My father has Parkinson’s. He is 74 years young, and was diagnosed almost 4 years ago. My mother and he were married for over 40 years before she died in 2010. I have one sibling, an older brother, but he lives with his family in Alaska. All that adds up to the fact that I am my father’s primary caretaker. I moved in with him after his diagnosis (and shortly after I got sober — “hello, responsibility wake up call!”). For the most part, his illness has not affected his life that much. He still lives in his home. He still has his cat. He still sits in his recliner watching baseball and eating ice cream. It has, however, affected my life. A lot. And despite my frequent pity parties and whining about it, it has mostly affected my life for the good. Here is what I have learned, thus far.
- I have almost no patience.
- Caretakers really need a lot of patience.
- I have a lot of really great friends.
- Caretakers need a good support system.
- Never go too far away from home.
- You should have a space in your home completely yours. A space that is warm, cozy and inviting, where you can find respite and recharge your batteries.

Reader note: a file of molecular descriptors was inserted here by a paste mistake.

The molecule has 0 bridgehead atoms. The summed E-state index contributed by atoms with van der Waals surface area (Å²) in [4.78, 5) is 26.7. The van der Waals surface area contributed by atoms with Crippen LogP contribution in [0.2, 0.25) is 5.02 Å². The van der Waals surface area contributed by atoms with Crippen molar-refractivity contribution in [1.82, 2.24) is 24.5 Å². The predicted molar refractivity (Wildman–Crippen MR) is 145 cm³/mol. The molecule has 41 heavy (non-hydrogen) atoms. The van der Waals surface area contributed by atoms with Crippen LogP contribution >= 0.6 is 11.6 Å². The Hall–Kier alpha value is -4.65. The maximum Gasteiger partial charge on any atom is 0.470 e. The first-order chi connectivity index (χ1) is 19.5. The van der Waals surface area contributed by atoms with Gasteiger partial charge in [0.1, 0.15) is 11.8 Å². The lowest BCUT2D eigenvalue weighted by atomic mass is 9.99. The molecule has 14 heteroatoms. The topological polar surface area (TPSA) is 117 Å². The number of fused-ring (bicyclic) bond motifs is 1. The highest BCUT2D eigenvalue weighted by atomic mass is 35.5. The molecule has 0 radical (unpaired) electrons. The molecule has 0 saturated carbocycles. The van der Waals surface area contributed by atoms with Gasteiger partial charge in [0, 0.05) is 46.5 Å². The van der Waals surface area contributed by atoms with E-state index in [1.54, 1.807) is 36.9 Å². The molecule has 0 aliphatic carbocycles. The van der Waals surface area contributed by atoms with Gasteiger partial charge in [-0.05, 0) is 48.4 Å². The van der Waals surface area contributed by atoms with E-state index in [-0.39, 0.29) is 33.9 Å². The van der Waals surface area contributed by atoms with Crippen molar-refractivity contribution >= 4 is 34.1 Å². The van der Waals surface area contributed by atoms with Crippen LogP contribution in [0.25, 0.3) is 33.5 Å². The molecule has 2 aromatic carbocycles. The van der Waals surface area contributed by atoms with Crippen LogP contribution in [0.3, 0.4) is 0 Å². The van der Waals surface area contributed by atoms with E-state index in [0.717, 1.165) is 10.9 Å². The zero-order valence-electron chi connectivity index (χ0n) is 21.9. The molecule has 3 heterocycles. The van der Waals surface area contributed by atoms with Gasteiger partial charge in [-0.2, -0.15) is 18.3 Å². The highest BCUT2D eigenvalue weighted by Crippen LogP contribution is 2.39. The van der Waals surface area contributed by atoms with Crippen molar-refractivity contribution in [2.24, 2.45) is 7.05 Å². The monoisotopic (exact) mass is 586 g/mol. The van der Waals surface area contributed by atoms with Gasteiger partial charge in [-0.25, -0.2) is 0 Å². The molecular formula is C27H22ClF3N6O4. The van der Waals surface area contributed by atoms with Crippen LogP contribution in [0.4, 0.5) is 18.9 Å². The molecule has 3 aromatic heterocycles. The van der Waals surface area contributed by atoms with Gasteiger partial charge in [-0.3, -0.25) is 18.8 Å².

- There is nothing more valuable than our sense of humor.
- Finding ways to entertain yourself and promote spiritual growth is crucial if you are a caretaker.
- Having conversations about life planning, end of life care, and aged life care with your parent is beyond uncomfortable.
- Lots of things are uncomfortable.
- “This too shall pass.” Both the good things and the bad things will pass. This is a universal truth.
- I am reliable. I am dependable. Two words I never in a million years would have associated with myself prior to this experience.
- Everyone is an expert.
- No one is an expert.
- Most people mean well.
- Having a creative outlet is necessary for total mental health.
- Self care cannot be overlooked. Ever. Self care includes exercise, eating well, sleep, downtime, alone time, phone calls with friends, funny movies, music, watching hours of “Tiny House Nation,” blogging, time in nature, time with friends, manicure and pedicures, getting your hair done, reading, cooking, daydreaming, journalling, and time spent doing absolutely nothing.
- You can do more than you ever thought you could. Really. You can.
- You will never regret the opportunity to be the person that you always wanted to be — loving, kind, compassionate, reliable, strong, trustworthy, and faithful.
- Everyone should listen to Robert Earl Keen. (See video below. You are welcome.)